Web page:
Take two of these and call the Dr in the morning… yeah right.  Back injuries suck.  The last and only time that happened to me was the night before my wedding.  Thank God my first trip to the back cracker worked and I was able to enjoy my big day!  II hope you get better real soon.  In terms of the half marathon.  You will get way more attention if you use a walker or a cane.

  30. Brian Martin says:

    Ouch! Sorry to hear of the back injury Pete. Hope it settles down soon. As you say the only think to do is focus on writing about running rather than doing the training. Not much consolation I know. Trust you make a speedy recovery. Brian

  31. Brian Galloway says:

    That sounds exactly like what I’ve experienced every couple of years since the mid-90’s.  The last time was when I was stretching my hamstrings!  Pass-out-from-the-pain level of pain.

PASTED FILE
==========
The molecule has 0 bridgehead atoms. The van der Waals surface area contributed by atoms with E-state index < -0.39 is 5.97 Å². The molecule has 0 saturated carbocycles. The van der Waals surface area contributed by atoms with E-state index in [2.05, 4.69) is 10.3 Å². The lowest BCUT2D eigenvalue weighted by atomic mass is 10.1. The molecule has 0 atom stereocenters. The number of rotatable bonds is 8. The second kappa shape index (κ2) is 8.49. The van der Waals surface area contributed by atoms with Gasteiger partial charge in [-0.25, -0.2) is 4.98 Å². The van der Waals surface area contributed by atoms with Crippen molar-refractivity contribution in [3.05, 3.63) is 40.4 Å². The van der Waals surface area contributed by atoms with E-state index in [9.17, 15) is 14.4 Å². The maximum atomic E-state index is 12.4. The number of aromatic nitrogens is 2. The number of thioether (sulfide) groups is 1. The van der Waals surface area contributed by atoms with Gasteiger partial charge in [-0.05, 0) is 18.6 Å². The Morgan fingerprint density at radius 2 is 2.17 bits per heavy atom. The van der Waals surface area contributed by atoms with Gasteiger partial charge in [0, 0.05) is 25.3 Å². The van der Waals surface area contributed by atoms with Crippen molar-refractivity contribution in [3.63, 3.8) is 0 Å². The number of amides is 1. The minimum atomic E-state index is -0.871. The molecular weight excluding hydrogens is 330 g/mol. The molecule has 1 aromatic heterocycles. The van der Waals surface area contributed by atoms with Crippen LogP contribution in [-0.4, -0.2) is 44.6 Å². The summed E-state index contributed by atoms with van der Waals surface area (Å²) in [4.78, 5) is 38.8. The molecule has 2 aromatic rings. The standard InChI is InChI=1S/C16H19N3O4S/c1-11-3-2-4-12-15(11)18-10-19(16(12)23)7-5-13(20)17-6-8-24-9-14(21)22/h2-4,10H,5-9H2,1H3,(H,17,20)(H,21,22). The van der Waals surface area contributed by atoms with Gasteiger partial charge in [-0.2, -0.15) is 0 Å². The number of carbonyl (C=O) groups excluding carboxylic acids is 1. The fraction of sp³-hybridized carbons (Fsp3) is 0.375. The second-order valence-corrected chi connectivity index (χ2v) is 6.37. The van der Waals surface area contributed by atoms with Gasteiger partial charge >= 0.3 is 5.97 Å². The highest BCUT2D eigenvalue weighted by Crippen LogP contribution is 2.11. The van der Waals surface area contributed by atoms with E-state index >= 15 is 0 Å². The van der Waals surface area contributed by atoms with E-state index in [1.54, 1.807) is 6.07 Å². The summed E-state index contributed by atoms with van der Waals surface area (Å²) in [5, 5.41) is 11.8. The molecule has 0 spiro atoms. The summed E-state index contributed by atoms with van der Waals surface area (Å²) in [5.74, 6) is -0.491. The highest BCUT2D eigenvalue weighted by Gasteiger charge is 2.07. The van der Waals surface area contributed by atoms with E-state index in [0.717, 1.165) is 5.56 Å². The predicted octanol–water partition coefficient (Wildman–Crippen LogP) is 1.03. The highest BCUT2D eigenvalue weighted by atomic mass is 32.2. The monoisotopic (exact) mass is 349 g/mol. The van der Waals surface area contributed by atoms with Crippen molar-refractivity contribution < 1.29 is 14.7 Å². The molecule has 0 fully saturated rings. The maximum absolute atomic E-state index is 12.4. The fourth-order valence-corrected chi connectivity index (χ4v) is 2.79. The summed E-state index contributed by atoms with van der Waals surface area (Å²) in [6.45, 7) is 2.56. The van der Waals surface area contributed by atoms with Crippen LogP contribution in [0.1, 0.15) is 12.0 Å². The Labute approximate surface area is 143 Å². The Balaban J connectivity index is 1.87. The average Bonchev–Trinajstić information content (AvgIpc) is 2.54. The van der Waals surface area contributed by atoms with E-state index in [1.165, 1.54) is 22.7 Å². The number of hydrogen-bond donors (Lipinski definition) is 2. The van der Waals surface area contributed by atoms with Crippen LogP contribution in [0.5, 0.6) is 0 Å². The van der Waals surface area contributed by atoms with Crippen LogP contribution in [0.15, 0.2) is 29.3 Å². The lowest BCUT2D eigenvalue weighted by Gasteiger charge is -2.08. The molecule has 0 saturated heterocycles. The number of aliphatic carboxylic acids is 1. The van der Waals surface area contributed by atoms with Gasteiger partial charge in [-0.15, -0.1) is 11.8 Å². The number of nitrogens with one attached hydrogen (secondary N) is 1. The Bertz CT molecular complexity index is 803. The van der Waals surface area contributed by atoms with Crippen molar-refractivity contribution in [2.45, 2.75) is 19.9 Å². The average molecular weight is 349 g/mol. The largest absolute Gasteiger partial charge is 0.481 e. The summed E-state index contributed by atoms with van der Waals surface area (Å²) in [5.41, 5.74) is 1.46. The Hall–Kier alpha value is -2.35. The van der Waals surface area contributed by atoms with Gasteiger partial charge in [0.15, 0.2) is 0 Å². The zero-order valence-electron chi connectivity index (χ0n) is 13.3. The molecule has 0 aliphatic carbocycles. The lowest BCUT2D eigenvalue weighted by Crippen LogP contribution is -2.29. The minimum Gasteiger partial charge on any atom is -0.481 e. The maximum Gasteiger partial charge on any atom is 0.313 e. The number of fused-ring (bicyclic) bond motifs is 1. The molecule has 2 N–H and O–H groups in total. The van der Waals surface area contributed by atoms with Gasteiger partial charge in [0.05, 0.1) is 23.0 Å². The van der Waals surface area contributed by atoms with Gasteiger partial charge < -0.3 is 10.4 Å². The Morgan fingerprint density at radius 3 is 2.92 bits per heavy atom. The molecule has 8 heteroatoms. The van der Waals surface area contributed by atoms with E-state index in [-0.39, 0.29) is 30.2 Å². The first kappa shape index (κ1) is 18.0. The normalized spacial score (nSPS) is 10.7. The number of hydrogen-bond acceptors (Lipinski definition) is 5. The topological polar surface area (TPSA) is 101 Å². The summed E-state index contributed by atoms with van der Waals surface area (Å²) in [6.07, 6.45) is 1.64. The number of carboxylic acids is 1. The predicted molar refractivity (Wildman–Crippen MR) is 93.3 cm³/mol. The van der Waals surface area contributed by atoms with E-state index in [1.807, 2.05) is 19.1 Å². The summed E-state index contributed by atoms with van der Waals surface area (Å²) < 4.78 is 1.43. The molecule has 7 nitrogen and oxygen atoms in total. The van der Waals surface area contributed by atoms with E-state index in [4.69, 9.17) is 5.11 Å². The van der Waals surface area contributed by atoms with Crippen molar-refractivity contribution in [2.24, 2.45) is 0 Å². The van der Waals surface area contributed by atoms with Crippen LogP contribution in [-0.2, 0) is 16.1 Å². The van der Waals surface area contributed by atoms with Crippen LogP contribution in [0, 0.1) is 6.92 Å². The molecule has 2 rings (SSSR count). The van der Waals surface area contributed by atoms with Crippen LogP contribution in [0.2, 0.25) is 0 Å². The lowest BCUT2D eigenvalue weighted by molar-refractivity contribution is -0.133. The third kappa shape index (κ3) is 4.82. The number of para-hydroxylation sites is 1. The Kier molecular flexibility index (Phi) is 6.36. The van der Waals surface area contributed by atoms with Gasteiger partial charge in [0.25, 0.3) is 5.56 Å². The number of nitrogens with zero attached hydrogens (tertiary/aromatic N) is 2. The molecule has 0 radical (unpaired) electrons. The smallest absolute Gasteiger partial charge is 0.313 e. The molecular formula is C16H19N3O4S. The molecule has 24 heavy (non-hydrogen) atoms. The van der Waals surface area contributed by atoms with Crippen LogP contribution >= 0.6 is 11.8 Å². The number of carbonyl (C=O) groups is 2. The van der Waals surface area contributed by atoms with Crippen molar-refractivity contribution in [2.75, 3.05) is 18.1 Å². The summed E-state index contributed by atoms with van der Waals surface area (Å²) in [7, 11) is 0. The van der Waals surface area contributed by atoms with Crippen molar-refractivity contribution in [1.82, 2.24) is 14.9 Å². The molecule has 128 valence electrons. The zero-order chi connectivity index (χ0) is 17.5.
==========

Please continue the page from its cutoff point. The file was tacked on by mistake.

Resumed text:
I’ve never had it diagnosed but I’m fairly certain it is caused by a disk slipping out of place just a tad and pinching a nerve in one of the worst places to get a pinched nerve.  My only remedy is to try and force myself to move as naturally as possible — bearing as much pain as you can — so that whatever slipped out of place slips back into place.  Relaxing the muscles,  which cramp up badly immediately after the injury, is crucial and I’ve found that light, constant heat from those self-heating wraps works the best.  Sleeping with one is really good.  (I would guess that half the pain after the occurrence of the injury is trying to utilize extremely cramped muscles.)